Healthy and Homemade Protein Cookies Recipe (+ VIDEO)
This particular protein cookie recipe is really vanilla or cocoa macaroons without the shredded coconut added. Although I enjoy the flavor of coconut, I don’t prefer the texture in a cookie (and neither does the rest of my family), so I leave it out when making my version of this classic dessert.
Please feel free to add some coconut if you enjoy it when you make them at home, however. It certainly would be a healthy addition.
The crunch and flavor of these protein cookies are wonderful. They make a fabulous snack (with a glass of fresh from the farm, whole milk of course) when the kids get home from school. I also use them to pack in a school lunch.
Homemade Protein Cookies
Homemade protein cookies is the perfect answer to all those unhealthy, protein powders, bars, cookies, and other highly processed, high protein foods (full of MSG, by the way … they all have some form of protein isolate in them which is an alias for this additive) at the healthfood store.
Homemade Protein Cookies Recipe
This recipe for delicious, healthy protein cookies uses only real food ingredients and no processed protein isolate containing toxins and MSG.
Whip eggs whites with sea salt until stiff.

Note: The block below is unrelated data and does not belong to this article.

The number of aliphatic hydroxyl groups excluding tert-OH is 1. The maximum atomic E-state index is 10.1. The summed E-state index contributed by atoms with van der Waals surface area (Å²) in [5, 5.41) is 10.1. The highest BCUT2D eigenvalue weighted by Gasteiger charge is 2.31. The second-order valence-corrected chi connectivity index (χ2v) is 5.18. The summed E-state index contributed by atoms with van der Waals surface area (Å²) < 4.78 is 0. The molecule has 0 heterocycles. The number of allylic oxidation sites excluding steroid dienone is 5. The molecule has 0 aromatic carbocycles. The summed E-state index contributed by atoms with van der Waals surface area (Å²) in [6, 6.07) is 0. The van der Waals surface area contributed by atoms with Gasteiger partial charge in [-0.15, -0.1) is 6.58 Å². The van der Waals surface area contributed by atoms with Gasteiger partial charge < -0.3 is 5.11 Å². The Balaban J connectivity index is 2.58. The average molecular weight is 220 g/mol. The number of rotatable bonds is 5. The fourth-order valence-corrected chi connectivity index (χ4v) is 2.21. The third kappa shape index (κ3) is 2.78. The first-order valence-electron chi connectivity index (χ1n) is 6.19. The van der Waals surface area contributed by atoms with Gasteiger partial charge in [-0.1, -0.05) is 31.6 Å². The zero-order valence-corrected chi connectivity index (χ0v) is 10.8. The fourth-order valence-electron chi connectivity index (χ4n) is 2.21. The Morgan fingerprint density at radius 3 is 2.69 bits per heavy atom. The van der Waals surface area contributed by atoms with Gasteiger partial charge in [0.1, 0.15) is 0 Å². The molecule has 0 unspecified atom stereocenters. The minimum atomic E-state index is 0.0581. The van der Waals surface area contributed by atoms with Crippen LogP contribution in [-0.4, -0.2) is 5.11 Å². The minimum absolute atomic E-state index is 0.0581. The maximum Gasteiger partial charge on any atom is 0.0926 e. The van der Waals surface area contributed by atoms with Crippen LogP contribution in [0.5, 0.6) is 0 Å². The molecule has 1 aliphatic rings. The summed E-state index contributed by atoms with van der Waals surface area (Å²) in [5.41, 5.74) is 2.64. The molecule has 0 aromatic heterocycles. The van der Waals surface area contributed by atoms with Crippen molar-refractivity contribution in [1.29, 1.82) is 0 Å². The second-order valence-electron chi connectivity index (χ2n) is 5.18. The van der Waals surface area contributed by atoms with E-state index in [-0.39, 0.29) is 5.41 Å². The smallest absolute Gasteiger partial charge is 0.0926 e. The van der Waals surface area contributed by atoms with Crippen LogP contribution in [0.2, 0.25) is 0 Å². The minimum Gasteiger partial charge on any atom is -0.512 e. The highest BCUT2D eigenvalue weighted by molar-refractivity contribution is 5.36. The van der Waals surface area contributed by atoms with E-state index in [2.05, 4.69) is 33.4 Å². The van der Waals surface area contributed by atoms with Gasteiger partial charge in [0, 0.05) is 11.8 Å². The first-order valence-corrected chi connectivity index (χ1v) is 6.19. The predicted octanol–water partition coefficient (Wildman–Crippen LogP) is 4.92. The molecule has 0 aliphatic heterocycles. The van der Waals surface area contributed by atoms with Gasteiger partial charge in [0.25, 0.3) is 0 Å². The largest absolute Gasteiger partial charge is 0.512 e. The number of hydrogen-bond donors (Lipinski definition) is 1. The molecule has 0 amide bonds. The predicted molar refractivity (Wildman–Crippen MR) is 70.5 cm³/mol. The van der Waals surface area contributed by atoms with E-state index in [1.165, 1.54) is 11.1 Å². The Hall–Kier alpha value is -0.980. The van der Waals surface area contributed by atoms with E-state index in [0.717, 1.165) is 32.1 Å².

Blend in arrowroot, cocoa, vanilla, chocolate extract, and maple syrup.
Spoon small ladles of the foamy batter onto cookie sheets lined with parchment paper.
Bake at 300 F/149 C for 30 minutes. To completely dry out the cookies to perfect crispiness, reduce oven temp to 200 F/ 90 C and toast for another 3-4 hours.
Healthy Protein Cookies Video How-to
The video below shows you how I make approximately 3 dozen small or 16 large protein cookies from 8 leftover egg whites. The photo above shows the larger sized cookies to give you some idea.
Please comment on how you like them and any changes you make to the recipe to personalize it for your family!
More Cookie Recipes to Enjoy Made with Whole Ingredients
Since 2002, Sarah has been a Health and Nutrition Educator dedicated to helping families effectively incorporate the principles of ancestral diets within the modern household.
Sarah was awarded Activist of the Year at the International Wise Traditions Conference in 2010.
Sarah received a Bachelor of Arts (summa cum laude, Phi Beta Kappa) in Economics from Furman University and a Master’s degree in Government (Financial Management) from the University of Pennsylvania.
Mother to three healthy children, blogger, and best-selling author, her work has been covered by USA Today, The New York Times, National Review, ABC, NBC, and many others.